John Golden


'John Golden' can also refer to...

Golden, John

Golden, John

John Golden Theatre

John Golden Theatre

John Golden Theatre

Golden, Oliver John

Golden, John (1874–1955)

ILOTT, John (Moody Albert) (1884 - 1973), JP; President: J. Ilott Ltd; Golden Bay Cement Co. Ltd

Bennet [Bennett], John [alias William Freeman or Hill; called the Golden Farmer] (d. 1690), thief

Hernando de los Ríos Coronel and the Spanish Philippines in the Golden Age, by John Newsome Crossley

J. N. D. Kelly. Golden Mouth: The Story of John Chrysostom. Ithaca: Cornell University Press. 1995. Pp. x, 310. $47.50

The Golden Spruce: A True Story of Myth, Madness, and Greed. By John Vaillant. New York: W.W. Norton & Co., 2005. xii + 255 pp. Illustrations, maps, notes, bibliography. $24.95

William Phillips and Carla Rahn Phillips. Spain's Golden Fleece: Wool Production and the Wool Trade from the Middle Ages to the Nineteenth Century. Baltimore: Johns Hopkins University Press. 1997. Pp. 441

MILNE, John Alexander (1872 - 1955), JP for Berks; Chairman and Managing Director, Henry Stone & Son, Ltd, London and Banbury; Chairman, Medici Society, Ltd; Director Warner & Sons Ltd; Vice-Pres. R Soc. of Arts, Chairman of Council, 1932–35; Vice-Chairman Royal Academy Exhibition of British Art in Industry, 1935; Pres. British Colour Council, 1934–44; Mather Lecturer Textile Inst., 1938; Member: of Council for the Preservation of Rural England; of Council, Royal India and Pakistan Society; Chairman, Golden Square Throat, Nose, and Ear Hospital, 1932–39

BADGEROW, George W. (1872 - 1937), formerly Dean and Surgeon, Hospital for Diseases of Throat and Ear, Golden Square, W.; Officer of the Order of the Hospital of St John of Jerusalem in London; Aural Surgeon Royal Normal College and Academy of Music for the Blind; Consulting Surgeon for Diseases of the Throat, Nose, and Ear to the Reedham Orphanage, Purley, and Hon. Laryngologist and Aurist, Warehouse Clerks’ and Drapers’ Schools, Russell Hill, Purley; Member Education Committee (LCC) of the King’s Residential Open Air School for London Children, Bushey Park; Hon. Lt-Col (CAMC) (despatches); Consulting Surgeon Throat, Nose, and Ear to the Duchess of Connaught’s Red Cross Hospital, Cliveden, Taplow, Bucks, and the Milton Hill Sectional Hospital, Steventon, Berks; the Ontario Military Hospital, Orpington; the King’s Canadian Hospital, Bushey, and the Officers’ Hospital (Daughters of the Empire); Consulting Surgeon in Throat, Nose, and Ear to the Livingstone Hospital, Dartford; Member of the Imperial War Graves Commission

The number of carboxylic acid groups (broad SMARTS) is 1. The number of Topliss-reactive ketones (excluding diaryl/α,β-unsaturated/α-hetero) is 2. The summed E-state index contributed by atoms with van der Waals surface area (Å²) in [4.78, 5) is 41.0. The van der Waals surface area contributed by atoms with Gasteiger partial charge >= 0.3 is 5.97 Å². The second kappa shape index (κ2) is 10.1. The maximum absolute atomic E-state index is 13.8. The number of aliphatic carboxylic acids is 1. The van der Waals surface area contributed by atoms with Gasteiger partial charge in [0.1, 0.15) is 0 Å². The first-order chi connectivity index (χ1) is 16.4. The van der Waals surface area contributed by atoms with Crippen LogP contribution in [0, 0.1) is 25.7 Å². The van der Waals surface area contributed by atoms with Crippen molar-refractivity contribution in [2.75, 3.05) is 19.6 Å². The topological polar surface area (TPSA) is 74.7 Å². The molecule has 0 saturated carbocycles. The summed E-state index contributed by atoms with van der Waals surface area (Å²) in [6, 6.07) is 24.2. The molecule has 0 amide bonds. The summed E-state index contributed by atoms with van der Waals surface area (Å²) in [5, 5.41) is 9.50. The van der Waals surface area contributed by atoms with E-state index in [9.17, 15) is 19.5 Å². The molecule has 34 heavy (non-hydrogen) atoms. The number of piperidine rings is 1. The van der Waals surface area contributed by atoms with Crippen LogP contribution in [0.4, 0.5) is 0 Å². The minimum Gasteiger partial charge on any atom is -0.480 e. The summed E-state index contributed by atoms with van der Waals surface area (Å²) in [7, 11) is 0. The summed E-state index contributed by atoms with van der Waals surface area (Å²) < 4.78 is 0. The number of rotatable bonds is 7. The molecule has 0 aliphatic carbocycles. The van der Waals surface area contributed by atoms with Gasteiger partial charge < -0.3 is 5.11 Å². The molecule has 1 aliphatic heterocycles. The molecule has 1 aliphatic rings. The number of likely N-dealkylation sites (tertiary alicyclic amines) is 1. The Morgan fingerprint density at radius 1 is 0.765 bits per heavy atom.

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(1874–1955), producer and lyricist. Born in New York, his first theatrical job was as a super at Niblo's Garden. He later entered New York University, intending to study law, but while there he produced a college play and abandoned the notion of becoming a lawyer. Golden served briefly as actor-manager for a touring company, then turned his hand to lyric writing. His major successes as a lyricist included “Goodbye Girls, I'm Through” (from the 1914 musical Chin-Chin) and “Poor Butterfly” (from The Big Show, a 1916 Hippodrome extravaganza). Royalties from these songs allowed him to produce his first play, Turn to the Right (1916). Among his many later productions were Lightnin' (1918), Three Wise Fools (1918), The First Year (1920), Seventh Heaven (1922), The Wisdom Tooth (1926), Let Us Be Gay (1929), That's Gratitude (1930), As Husbands Go (1931), Susan and God (1937), Skylark (1939), and Claudia (1941). Some measure of his acute judgment of contemporary public taste can be gauged by the fact that, at the time of Seventh Heaven's closing, Golden was on record as the producer of three of the five longest-running shows in Broadway history. For the most part his plays avoided material that might offend many playgoers. He wrote in his autobiography, “I think Mrs. Warren's Profession is a great play, but personally I prefer Turn to the Right. Given equal literary value, I should infinitely prefer a wholesome play.” In 1926 he built the John Golden Theatre but lost it in the Depression. He later purchased the more centrally located Masque Theatre and renamed it for himself. Autobiography: Stage-Struck John Golden, with Viola Brothers Shore, 1930.

From The Oxford Companion to American Theatre in Oxford Reference.

Subjects: Theatre.

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